A mainstay of both Cinema Scope and Reverse Shot (not to mention plenty of other publications), Adam Nayman is one of our sharpest film critics. This is evidenced in his previous book, It Doesn’t Suck, a thorough defense of Paul Verhoeven’s Showgirls that only solidified the film maudit as something of a modern classic. He’s now turned his attention to another divisive figure with Ben Wheatley: Confusion and Carnage. While Nayman has shown in much of his writing a skepticism towards the lionization of certain genre directors in Internet circles, he makes a compelling case for the still yet-to-quite-breakthrough Wheatley as a wholly intelligent filmmaker whose ideas transcend Tumblr screencaps. He sat down with us to discuss his new book, Wheatley, and other issues within film culture.

The Film Stage: In comparison to your last book, It Doesn’t Suck, do you think this was a bigger or smaller task? I mean the title of It Doesn’t Suck positions it as punching upwards, but, with this book, there’s the challenge of establishing someone as an auteur — so is it also punching upwards?

Adam Nayman: I think that, without being glib about it, the Showgirls book, to some extent, wrote itself — or could have, you know. I worked very hard to make that not a kind of viewing-companion book, or ironic companion kind of book. I think the limb I went out on in that book was a little shorter and sturdier than some of the people who covered it, or some of the people who bought it, may have acknowledged. I think, in the years passing, you’re on pretty solid ground in being able to say something has happened in the perception of this movie. And there’s the fact that this movie speaks for itself in that, in simply describing it, you make it sound compelling.

I think, with Wheatley’s movies, it’s in ways safer because I’m not the only one who thinks they’re good; they’re pretty extravagantly praised in some corners. In some ways, it’s harder because there isn’t twenty years’ hindsight to see what these movies mean and what kind of influence they’re going to have. I mean, you need to be Nostradamus to do that. But I also think what was hard about it, and what I still am anxious about — I mean, I wouldn’t use a smaller word than anxious — is, did I do it too soon? That has to do with what a lot of critics struggle with, especially in the Internet age, of received wisdom versus being too quick. If you wait around, you’re probably not going to write anything too new about Bresson or, at this point, even something new about Scorsese.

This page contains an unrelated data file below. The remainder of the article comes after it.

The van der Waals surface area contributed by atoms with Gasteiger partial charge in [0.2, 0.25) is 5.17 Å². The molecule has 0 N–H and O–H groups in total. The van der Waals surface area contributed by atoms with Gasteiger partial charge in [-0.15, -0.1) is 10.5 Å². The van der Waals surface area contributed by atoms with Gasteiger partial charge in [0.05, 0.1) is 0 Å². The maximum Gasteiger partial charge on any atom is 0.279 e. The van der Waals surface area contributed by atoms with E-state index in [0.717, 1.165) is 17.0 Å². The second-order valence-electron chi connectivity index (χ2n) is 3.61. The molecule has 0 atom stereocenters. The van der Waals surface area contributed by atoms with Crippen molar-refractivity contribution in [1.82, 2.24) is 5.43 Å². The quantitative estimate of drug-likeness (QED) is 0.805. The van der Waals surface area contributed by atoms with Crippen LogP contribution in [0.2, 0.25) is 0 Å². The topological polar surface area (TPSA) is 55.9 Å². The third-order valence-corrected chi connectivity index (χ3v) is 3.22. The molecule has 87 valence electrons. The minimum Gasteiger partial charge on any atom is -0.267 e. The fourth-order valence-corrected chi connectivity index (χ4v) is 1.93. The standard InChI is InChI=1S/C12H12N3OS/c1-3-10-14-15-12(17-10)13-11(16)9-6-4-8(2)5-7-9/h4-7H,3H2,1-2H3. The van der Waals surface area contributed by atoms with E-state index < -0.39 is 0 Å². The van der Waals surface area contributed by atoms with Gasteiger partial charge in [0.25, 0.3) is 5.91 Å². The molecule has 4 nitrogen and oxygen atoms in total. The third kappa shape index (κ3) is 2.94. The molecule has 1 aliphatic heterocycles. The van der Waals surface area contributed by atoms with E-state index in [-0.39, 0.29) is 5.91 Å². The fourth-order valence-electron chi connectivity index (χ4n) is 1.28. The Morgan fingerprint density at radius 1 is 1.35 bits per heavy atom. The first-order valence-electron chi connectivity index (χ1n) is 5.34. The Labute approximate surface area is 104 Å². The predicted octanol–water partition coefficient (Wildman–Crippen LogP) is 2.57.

Conversely, you go plant your flag in whatever director, whether it’s Scott Derrickson or Ava DuVernay or Ben Wheatley, and you kind of have the excitement of getting in on the ground floor. But you also risk looking kind of hasty or stupid, and, in Wheatley’s case, the one thing that is true about him — ironically, the thing that everyone who pays attention would agree on — is that there’s no agreement. This is a legitimately divisive filmmaker, so that, in some ways, was encouraging, knowing that I was going to be writing a book met with both agreement and skepticism. But I wonder if even the people who agree are going to be, “Yeah, sure, but you have him right up against the edge of this interesting turn in his career, so why didn’t you just wait?”

I feel justified in using this term because we’re speaking to enough of a niche audience, but when factoring in reception for his films, do you predominantly consider Globe & Mail, New York Times etc., or really, “Film Twitter”?

Reception of his movies have a certain narrative to it, right up to High-Rise, and that narrative was, “Not many people have heard of this, not that many people have seen it, and those who had seen it were pretty excited about it.” They were pretty interested in it. There’s a certain sort of clandestine-like he’s a really interesting filmmaker doing stuff and the kind of audiences he’s reaching are the kind that get it already. It’s true that, even within that, there’s clusters of dissent and outright pans for some of these movies. When High-Rise got made — and I don’t usually like this analogy, but I’ll try to make it work — that’s it’s like when an indie band tries to reach a wider audience. It’s for very conventional reasons, like bigger actors, not an original script based on a bigger novel, a bigger distributor, plum festival placements and all that. I think, then, that reception context widens to include a varied group of factions, like the Wheatley fans who were disappointed with the film, or the people who’d never heard of him before and were just kind of amazed that a film like that exists, the people who think he’s been kind of shitty all along and now he’s just being shitty on a bigger canvas.